There is also this about the revivalist movements of modern times:

purely activist movements … devoid of the spiritual depth of the old Sufi brotherhoods … become coteries, narrow and intolerant. Indeed, they borrow techniques from Fascism and Communism.

Overall, it is a book I would recommend to anyone who is interested in Islam and modernism. Next on my Islamic reading list is a Ph.D. dissertation titled “The Beginnings of Islam in Syria During the Umayyad Period” by David Cook (hat tip: Brian Ulrich).

London Bomb Blasts

My heart goes out to the people who died in the London bomb blasts. I hope their murderers are caught and punished soon.

I am a bit late in blogging about the London bomb blasts, but I didn’t have anything original to say (and my computer wasn’t working either).

The three bombs on London underground trains on Thursday exploded almost simultaneously, police have said.

Scotland Yard said the attacks took place within 50 seconds of each other. It was previously thought they had taken place over a longer time period.

Police have also warned the recovery of victims could take “days more”.

There have been 49 confirmed fatalities in the bomb attacks, while concerns remain for a further 25 missing people. At least 700 were injured.

However, Thabet, a British Muslim, has some thoughts that echo mine.

Certainly there is a disease, a cancer, which is eating at Muslims in various parts of the world, but moreso amongst some younger Muslims in some Western societies: the need to satiate a lust for immediate ‘glory’ and ‘victory’, where all that is Transcendent can be sacrificed for an instant quick-fix; the modern Muslim version of the one-pill-for-all solution. Who needs to work at life, and struggle through its twists and turns, who needs sabr and tawakul, when you can much more easily blow up your ‘enemy’ and book that multi-bedroom villa in paradise? But this, in reality, is a sickness. It is sick when a car bomb drives itself into Iraqis, cueing for a job to feed their families, by people believe they are doing God’s work; it is sick when a bomb is driven into a mosque in Pakistan where people gather to worship, by people believe they are doing God’s work; it is sick when someone on their way to work on a double-decker bus, and who probably couldn’t tell you where Chechnya or Kashmir is on a map, is killed by people believe they are doing God’s work. No doubt, some people try, and will continue to try, to justify these acts of psycopathic egoism as a struggle for God. This is most depraved and is a ‘spiritual’ disease. The heart does not simply have layers of rust on it, but the whole damn organ appears to be riddled with pot holes from a corroding condition. But there is still hope and mercy for God says He is All-Forgiving.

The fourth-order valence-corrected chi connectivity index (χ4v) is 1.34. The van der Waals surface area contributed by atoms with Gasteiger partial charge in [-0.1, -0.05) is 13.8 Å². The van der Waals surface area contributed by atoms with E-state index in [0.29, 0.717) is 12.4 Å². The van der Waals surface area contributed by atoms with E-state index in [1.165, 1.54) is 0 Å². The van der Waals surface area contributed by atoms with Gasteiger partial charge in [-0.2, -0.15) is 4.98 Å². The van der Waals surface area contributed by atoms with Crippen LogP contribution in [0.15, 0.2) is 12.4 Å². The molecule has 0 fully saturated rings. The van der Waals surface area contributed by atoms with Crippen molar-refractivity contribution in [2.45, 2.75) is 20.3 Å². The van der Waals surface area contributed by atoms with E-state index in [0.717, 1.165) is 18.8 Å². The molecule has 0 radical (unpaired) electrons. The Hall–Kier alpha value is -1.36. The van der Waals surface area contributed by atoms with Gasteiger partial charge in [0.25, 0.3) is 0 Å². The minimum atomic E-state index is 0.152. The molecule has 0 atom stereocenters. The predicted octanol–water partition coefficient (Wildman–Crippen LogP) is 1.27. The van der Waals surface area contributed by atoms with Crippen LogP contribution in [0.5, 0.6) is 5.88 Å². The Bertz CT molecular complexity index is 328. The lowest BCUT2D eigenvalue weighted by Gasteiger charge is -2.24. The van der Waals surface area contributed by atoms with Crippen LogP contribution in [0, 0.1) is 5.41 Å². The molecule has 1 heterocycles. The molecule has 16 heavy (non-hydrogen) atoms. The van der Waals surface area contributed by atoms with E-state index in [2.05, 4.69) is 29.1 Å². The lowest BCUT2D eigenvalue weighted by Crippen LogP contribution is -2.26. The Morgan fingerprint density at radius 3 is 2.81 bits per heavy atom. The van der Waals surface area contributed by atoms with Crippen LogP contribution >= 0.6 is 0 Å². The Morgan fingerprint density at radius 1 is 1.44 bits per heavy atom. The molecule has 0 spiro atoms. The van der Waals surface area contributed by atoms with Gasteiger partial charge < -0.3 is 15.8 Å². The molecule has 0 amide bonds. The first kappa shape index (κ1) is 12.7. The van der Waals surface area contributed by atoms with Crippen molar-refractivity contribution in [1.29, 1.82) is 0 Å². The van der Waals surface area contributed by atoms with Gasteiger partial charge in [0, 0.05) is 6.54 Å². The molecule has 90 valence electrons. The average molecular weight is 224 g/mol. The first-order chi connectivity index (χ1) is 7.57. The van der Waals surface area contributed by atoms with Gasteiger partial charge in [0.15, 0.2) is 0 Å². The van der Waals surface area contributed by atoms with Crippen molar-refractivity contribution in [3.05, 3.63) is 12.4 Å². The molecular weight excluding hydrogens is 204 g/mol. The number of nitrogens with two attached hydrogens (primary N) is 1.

We must avoid, at all costs, arguments of moral equivalence. Thse are easy arguments to slip into. I do it frequently. If X is bombing Iraqis, Y is murdering Chechens, and Z is causing countless injustices to Palestinians, ought our response be to kill indiscriminately — believing as we do that we will be accounted for each action — without any sense, rhyme or reason? There is nothing “Islamic” about this.

Also, we should refrain from conspiracy theories (UPDATE: this link doesn’t make sense any more as the blogger has changed his post) or crazy stuff.

Happy Fourth of July

Happy Fourth of July and a belated Canada day. Also, Amber is 1 billion seconds old today.

Happy Fourth of July and a belated Canada Day (July 1) as well.

Also, happy one billion seconds anniversary to Amber. (hat tip: Neil’s World).

In other news, my Treo is my only connection to the outside world right now. My laptop’s hard disk turned out to have a hardware problem, so I am waiting for Dell to ship me a new one after the long weekend. Our DSL modem also died yesterday. BellSouth has promised that a new one will be shipped tomorrow. And if you have been trying to call us on our landline, it was taken out by the thunderstorm yesterday. We can make and receive calls but no one hears anything other than a high-pitched noise. That also will be fixed July 5.